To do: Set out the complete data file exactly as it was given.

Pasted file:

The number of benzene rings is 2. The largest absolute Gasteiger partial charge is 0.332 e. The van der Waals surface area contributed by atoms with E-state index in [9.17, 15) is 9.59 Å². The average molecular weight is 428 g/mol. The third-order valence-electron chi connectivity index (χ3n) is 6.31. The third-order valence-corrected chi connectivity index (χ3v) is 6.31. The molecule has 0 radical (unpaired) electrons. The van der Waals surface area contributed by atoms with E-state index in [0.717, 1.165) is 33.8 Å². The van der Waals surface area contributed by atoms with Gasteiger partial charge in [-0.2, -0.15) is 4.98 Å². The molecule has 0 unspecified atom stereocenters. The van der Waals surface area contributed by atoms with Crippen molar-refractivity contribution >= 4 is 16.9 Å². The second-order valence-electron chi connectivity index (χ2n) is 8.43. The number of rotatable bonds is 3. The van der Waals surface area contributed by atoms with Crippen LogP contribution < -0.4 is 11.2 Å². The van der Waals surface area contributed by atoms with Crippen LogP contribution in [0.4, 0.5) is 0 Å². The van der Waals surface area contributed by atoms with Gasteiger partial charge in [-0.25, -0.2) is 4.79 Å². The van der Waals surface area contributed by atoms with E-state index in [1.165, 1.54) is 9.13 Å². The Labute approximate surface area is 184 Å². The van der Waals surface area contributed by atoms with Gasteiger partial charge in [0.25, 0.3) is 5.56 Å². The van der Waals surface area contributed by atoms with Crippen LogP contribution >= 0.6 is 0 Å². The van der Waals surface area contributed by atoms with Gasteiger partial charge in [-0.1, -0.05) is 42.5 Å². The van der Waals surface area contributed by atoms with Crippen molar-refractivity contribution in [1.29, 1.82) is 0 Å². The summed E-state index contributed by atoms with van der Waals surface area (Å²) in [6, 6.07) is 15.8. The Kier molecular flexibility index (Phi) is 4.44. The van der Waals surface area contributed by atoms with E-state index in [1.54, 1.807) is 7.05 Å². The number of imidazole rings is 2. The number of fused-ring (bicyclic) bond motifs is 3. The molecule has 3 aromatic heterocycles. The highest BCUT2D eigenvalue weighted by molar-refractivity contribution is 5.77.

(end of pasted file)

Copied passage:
The number of benzene rings is 2. The largest absolute Gasteiger partial charge is 0.332 e. The van der Waals surface area contributed by atoms with E-state index in [9.17, 15) is 9.59 Å². The average molecular weight is 428 g/mol. The third-order valence-electron chi connectivity index (χ3n) is 6.31. The third-order valence-corrected chi connectivity index (χ3v) is 6.31. The molecule has 0 radical (unpaired) electrons. The van der Waals surface area contributed by atoms with E-state index in [0.717, 1.165) is 33.8 Å². The van der Waals surface area contributed by atoms with Gasteiger partial charge in [-0.2, -0.15) is 4.98 Å². The molecule has 0 unspecified atom stereocenters. The van der Waals surface area contributed by atoms with Crippen molar-refractivity contribution >= 4 is 16.9 Å². The second-order valence-electron chi connectivity index (χ2n) is 8.43. The number of rotatable bonds is 3. The van der Waals surface area contributed by atoms with Crippen LogP contribution < -0.4 is 11.2 Å². The van der Waals surface area contributed by atoms with Crippen LogP contribution in [0.4, 0.5) is 0 Å². The van der Waals surface area contributed by atoms with Gasteiger partial charge in [-0.25, -0.2) is 4.79 Å². The van der Waals surface area contributed by atoms with E-state index in [1.165, 1.54) is 9.13 Å². The Labute approximate surface area is 184 Å². The van der Waals surface area contributed by atoms with Gasteiger partial charge in [0.25, 0.3) is 5.56 Å². The van der Waals surface area contributed by atoms with Crippen LogP contribution >= 0.6 is 0 Å². The van der Waals surface area contributed by atoms with Gasteiger partial charge in [-0.1, -0.05) is 42.5 Å². The van der Waals surface area contributed by atoms with Crippen molar-refractivity contribution in [1.29, 1.82) is 0 Å². The summed E-state index contributed by atoms with van der Waals surface area (Å²) in [6, 6.07) is 15.8. The Kier molecular flexibility index (Phi) is 4.44. The van der Waals surface area contributed by atoms with E-state index in [1.54, 1.807) is 7.05 Å². The number of imidazole rings is 2. The number of fused-ring (bicyclic) bond motifs is 3. The molecule has 3 aromatic heterocycles. The highest BCUT2D eigenvalue weighted by molar-refractivity contribution is 5.77.